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Judge invalidates Public Forest Commission

By Sean Hart

Blue Mountain Eagle

Published on September 14, 2016 11:19AM

Public Forest Commission candidate Sam Palmer, right, speaks at a candidate forum in April before the May primary election as other commission candidates listen. The Public Forest Commission candidates will not appear on the November ballot, however, after judge nullified the measure that created the commission Sept. 14.

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Public Forest Commission candidate Sam Palmer, right, speaks at a candidate forum in April before the May primary election as other commission candidates listen. The Public Forest Commission candidates will not appear on the November ballot, however, after judge nullified the measure that created the commission Sept. 14.

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Grant County voters will not see Public Forest Commission candidates on the November ballot after a judge nullified the measure that created it.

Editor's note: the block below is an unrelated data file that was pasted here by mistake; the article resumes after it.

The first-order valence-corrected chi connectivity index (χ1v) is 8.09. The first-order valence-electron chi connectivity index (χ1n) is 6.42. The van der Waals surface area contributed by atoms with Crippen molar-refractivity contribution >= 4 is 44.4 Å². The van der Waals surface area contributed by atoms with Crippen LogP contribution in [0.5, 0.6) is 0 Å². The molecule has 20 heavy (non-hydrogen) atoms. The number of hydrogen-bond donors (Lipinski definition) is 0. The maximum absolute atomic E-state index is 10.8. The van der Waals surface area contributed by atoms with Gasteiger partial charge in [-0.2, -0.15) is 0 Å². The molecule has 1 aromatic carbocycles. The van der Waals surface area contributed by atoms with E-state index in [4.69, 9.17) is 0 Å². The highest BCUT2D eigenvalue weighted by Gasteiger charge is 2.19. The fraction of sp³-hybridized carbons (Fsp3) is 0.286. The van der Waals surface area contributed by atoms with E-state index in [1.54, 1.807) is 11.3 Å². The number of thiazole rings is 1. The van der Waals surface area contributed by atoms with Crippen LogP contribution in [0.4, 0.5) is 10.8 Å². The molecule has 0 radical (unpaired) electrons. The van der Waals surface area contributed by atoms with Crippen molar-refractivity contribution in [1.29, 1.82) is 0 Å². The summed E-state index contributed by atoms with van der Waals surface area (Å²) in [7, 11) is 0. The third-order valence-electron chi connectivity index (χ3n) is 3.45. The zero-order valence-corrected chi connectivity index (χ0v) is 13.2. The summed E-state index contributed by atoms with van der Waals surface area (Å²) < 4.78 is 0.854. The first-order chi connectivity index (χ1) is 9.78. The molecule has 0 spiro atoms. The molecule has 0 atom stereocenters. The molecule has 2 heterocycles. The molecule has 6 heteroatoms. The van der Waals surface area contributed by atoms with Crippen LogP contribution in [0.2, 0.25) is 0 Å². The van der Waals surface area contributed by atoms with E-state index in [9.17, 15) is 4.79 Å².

Grant County Circuit Court Judge William D. Cramer Jr. ruled today that the measure creating the commission that was approved by county voters in 2002 “conflicts with paramount law in both the State of Oregon and federally” in a brief opinion letter to the county, which defended the measure, and Mark Webb, who challenged it.

Cramer stated the measure was improper and granted a summary judgment nullifying it. He said he intends to prepare a more detailed opinion explaining the decision but offered the abbreviated opinion to advise Grant County Clerk Brenda Percy, who is preparing the ballots for the upcoming election.

Measure 12-39, which was adopted by a majority of county voters through the initiative process, established a seven-person commission “with the responsibility of managing all public lands and natural resources within Grant County.” The measure authorized the commission to divide public land into ranger districts and to purchase, sell and trade public land with voter approval.

Webb argued in his petition for judicial review that the measure conflicted with state law by authorizing the commission to manage land currently managed by state agencies, such as the Oregon Department of Fish and Wildlife and the Oregon Parks and Recreation Department. He argued it conflicted with federal law by authorizing the commission to manage Bureau of Land Management and Forest Service land.



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